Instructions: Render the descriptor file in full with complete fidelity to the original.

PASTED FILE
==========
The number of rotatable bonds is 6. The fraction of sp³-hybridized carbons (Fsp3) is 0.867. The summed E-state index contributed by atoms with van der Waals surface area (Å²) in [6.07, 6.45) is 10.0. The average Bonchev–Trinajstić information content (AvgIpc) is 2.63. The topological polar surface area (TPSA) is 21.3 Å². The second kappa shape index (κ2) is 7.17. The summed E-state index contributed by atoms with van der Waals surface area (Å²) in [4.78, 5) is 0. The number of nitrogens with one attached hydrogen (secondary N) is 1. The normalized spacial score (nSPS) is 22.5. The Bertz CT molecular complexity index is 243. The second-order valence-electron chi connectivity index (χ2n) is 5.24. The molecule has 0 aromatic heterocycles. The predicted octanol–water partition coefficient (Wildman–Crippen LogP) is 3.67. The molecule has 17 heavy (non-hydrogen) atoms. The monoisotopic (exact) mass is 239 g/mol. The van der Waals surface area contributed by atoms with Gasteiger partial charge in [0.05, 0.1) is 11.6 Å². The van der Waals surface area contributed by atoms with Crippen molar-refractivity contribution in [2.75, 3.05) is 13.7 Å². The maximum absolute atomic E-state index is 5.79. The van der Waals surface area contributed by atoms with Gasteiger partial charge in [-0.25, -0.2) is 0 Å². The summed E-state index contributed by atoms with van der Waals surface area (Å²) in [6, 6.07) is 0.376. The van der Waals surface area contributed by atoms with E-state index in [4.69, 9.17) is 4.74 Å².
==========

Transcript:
The number of rotatable bonds is 6. The fraction of sp³-hybridized carbons (Fsp3) is 0.867. The summed E-state index contributed by atoms with van der Waals surface area (Å²) in [6.07, 6.45) is 10.0. The average Bonchev–Trinajstić information content (AvgIpc) is 2.63. The topological polar surface area (TPSA) is 21.3 Å². The second kappa shape index (κ2) is 7.17. The summed E-state index contributed by atoms with van der Waals surface area (Å²) in [4.78, 5) is 0. The number of nitrogens with one attached hydrogen (secondary N) is 1. The normalized spacial score (nSPS) is 22.5. The Bertz CT molecular complexity index is 243. The second-order valence-electron chi connectivity index (χ2n) is 5.24. The molecule has 0 aromatic heterocycles. The predicted octanol–water partition coefficient (Wildman–Crippen LogP) is 3.67. The molecule has 17 heavy (non-hydrogen) atoms. The monoisotopic (exact) mass is 239 g/mol. The van der Waals surface area contributed by atoms with Gasteiger partial charge in [0.05, 0.1) is 11.6 Å². The van der Waals surface area contributed by atoms with Crippen molar-refractivity contribution in [2.75, 3.05) is 13.7 Å². The maximum absolute atomic E-state index is 5.79. The van der Waals surface area contributed by atoms with Gasteiger partial charge in [-0.25, -0.2) is 0 Å². The summed E-state index contributed by atoms with van der Waals surface area (Å²) in [6, 6.07) is 0.376. The van der Waals surface area contributed by atoms with E-state index in [4.69, 9.17) is 4.74 Å².